Take a moment to consider all of the businesses that have recently asked you to complete a survey.
I was taken aback when my kids’ swim school surveyed me after just one lesson. Truly, it’s a go-to customer feedback method for so many companies. But they shouldn’t be the only way we listen to customers.
Yes, surveys can be powerful tools for listening to our customers, especially when we ask for their feedback at the right point in the customer journey. For example, at NumberBarn we send a satisfaction survey at the end of each customer interaction. And we often take the time to celebrate positive feedback and work to improve based on any constructive or negative feedback.
But we’re also mindful of the fact that only about 20% of our customers actually pause to complete a survey.
What about the other 80% who don’t respond?
Can we assume that each of those customers loves NumberBarn and says nice things about us to their friends and family? Or are we running the risk of losing some customers and never knowing the reason(s) why?
Talk about a serious missed opportunity. That’s why, in the name of truly listening to our customers, we have to branch out beyond surveys. The reality is that there are many, many different ways to listen to our customers.
In this article, I want to highlight five methods that I’ve found particularly impactful to help you listen to your customers.
1. Dive into your customer interactions to hear your customers
Not sure where to begin when it comes to listening to customers? Look no further than customer support.
Your customers reach out to you all day, every day for help — and so often the wealth of insight packed into these interactions doesn’t make it out of the customer support team or contact center to the folks in the organization who can fix bugs and make product improvements.
Action Step: Challenge yourself to listen to ten calls or read through ten customer support chats or emails. I guarantee it will be an eye-opening experience and you’ll find yourself wanting to learn more.
2. Listen to customers by asking your customer support team
At a previous job, I managed an offsite, outsourced customer service team. During my quarterly visits to the contact center, one of my favorite activities was to ask them to share a handful of issues causing customers (and support team members) the most frustration.
I’d then sit back and take pages of notes of customer issues that needed to be fixed and ways we could equip our own team to take better care of customers.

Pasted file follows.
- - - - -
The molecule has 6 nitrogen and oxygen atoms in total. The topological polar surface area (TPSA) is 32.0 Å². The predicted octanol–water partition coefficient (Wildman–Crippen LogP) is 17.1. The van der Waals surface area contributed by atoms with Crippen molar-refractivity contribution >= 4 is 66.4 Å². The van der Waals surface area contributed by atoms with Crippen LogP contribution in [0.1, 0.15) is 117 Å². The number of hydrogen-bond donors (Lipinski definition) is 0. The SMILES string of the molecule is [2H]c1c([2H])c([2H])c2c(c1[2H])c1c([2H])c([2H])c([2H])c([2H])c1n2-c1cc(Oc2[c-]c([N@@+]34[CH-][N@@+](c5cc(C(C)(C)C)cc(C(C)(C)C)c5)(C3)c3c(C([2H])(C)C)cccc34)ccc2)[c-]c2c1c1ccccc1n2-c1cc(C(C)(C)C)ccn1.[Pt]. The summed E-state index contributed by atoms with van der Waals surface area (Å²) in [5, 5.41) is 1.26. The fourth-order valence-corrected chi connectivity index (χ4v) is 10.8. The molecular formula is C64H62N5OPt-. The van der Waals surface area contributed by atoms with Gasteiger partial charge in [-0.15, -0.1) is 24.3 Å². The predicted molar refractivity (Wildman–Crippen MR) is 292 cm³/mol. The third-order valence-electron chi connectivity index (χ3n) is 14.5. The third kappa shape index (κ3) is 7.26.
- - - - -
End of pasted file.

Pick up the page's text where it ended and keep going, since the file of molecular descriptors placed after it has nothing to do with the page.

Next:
Action Step: Pull individuals or small groups from your customer support team into a meeting and ask them to share 3-5 frustrations customers face. Then close your mouth, open your ears, and take notes.
3. Listen to your customers by talking to your customers
Who says that only the customer support team is allowed to interact with customers?
Sure, they are the ones equipped to support customers, but there’s no better way to empathize with someone’s situation than to speak with them directly. I’m a bit embarrassed to admit that more than once a member of my team voiced concern and I wasn’t actually compelled to act until I spoke with the customer and heard it firsthand.
Action Step: Talk to at least one customer today. This could happen in many ways. Here are some ideas:
- Listen in on a customer service call with a member of your frontline team.
- Call a dissatisfied customer to find out how you can make their issue right or simply to thank them for their feedback and promise improvement.
- Call a satisfied customer and thank them for their loyalty and for their kind words.
- Or if you’re feeling really brave, try supporting customers for a day.
4. Pinpoint common customer issues and trends
Tools like text or speech analytics can be immensely helpful in spotting recurring customer issues. And as you listen to customer feedback, it’s important to understand how frequently certain issues arise in order to prioritize them for upper management.
In full disclosure, we don’t actually use text or speech analytics at NumberBarn. But, we do religiously tag our tickets and also leverage the searchability in our ticketing system so that we can quickly drill down into our most common issues.
Action Step: Whether the solution is high tech or low tech, take the time to determine your top ten most common issues.
5. Pay attention to social media and review sites
It’s not a question of whether or not your customers are talking about you on social media and review sites. They are! The real question is whether or not you’re listening to and interacting with them.
Keep in mind that these are both public forums so everyone (that includes former, current, and potential customers) is watching to see if and how you respond to customer feedback. It’s not optional whether or not you respond.
Action Step: Actively monitor and respond intelligently to all customer comment activity on social media and review sites.
If you’re looking for more ways to listen to customers, take a look at this article I wrote on the CXAccelerator blog.
Finally, it’s essential that we are constantly listening to our customers in a variety of ways — but that’s just the first step. It’s also critical to do something with that insight. Our focus should always be on consistently improving our product, eliminating bugs, and empowering customers to self-solve more of their issues. This is a fantastic recipe for customer experience improvement.